Has Scientific American jumped the shark on climate change? That's the contention of Climate Progress blogger Joe Romm (10/26/10), who accuses the magazine of treating human-caused global climate change as an open question.
Romm points to an article by Michael Lemonick (11/10) about Judith Curry, a climate scientist whose critiques of the Intergovernmental Panel on Climate Change are often cited by non-climate scientists who (unlike Curry herself) deny that people are dangerously warming the Earth. The articles seems to leave the impression that the truth on climate change is somewhere in the middle:
Climate scientists feel embattled by a politically motivated witch hunt, and in that charged environment, what Curry has tried to do naturally feels like treason–especially since the skeptics have latched onto her as proof they have been right all along. But Curry and the skeptics have their own cause for grievance. They feel they have all been lumped together as crackpots, no matter how worthy their arguments.
So there are "worthy…arguments" against the idea that human alteration of the atmosphere is causing the planet to warm up? If so, Scientific American is sitting on the scientific scoop of the decade.
Perhaps worse, the article was accompanied by an online poll to determine, in Lemonick's words, whether Curry is "a heroic whistle-blower, speaking the truth when others can't or won't," or someone who has "gone off the scientific deep end, hurling baseless charges at a group of scientists who are doing their best to understand the complexities of Earth's climate." Among the specific questions the Web poll asks is, "What is causing climate change?"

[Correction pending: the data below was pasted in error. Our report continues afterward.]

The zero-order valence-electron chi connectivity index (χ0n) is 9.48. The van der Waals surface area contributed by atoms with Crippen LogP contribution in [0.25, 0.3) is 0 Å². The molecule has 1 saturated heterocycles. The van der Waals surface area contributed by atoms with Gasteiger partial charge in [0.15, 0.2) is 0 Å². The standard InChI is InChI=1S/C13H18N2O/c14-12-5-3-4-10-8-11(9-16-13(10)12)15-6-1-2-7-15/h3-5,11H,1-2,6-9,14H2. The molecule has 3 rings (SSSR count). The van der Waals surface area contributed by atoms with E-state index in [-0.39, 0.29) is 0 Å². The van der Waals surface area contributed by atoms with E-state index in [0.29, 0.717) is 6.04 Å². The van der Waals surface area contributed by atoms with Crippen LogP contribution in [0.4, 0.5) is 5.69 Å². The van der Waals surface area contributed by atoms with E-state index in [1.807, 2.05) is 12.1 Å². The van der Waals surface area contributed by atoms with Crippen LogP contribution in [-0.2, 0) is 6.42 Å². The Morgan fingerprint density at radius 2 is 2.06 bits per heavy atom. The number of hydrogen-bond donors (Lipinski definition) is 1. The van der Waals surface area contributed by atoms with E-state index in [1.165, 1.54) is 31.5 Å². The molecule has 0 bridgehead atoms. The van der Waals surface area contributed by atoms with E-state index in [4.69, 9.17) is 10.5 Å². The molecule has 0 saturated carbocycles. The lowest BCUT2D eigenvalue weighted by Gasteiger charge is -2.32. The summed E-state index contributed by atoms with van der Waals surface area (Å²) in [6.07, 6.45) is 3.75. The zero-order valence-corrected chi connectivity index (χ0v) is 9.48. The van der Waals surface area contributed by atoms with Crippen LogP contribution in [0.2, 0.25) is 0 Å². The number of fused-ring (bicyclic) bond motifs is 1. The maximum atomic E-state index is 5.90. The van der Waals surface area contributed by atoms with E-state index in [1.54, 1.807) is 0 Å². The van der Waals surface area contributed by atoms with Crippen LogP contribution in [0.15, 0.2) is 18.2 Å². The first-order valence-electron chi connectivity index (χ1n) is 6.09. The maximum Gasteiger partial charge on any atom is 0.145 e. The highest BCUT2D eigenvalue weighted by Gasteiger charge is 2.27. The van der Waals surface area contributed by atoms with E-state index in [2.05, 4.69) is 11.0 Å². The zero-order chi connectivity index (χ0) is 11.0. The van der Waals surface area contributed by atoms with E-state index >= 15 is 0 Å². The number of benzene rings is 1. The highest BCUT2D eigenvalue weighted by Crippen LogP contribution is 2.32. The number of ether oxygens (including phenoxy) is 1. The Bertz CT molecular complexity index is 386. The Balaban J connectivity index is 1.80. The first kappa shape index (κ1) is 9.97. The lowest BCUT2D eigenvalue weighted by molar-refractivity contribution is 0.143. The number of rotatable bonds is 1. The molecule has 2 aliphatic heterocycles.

There's something strange about any kind of poll on questions of science, as if the laws of nature responded to public opinion. But the adjective often used alongside of Web polls–which record the opinions of a non-random selection of Web surfers–is "unscientific." So why is Scientific American using one to gauge opinion on climate questions?
Stranger still, the magazine's website also features an "Energy Poll" conducted "in association with" the Shell oil company. It's hard to say whether this is an ad disguised as content or content that is underwritten and influenced by a self-interested advertiser–but either way, Scientific American has a major ethical problem. Simply taking money for science journalism from a company with a critical interest in denying science is inherently problematic–just as it's dubious for Nova, the closest equivalent to Scientific American on TV, to be dependent on funding from climate change deniers (FAIR Blog, 9/14/10).
Scientific American has a proud tradition, and signs that it's falling short on the most critical scientific issue of our time are distressing. I've been concerned about the magazine's take on climate since last year's article, "Another Century of Oil? Getting More From Current Reserves" (10/09), which discussed techniques for pumping ever more oil without ever mentioning climate change. It was written by oil company executive Leonardo Maugeri.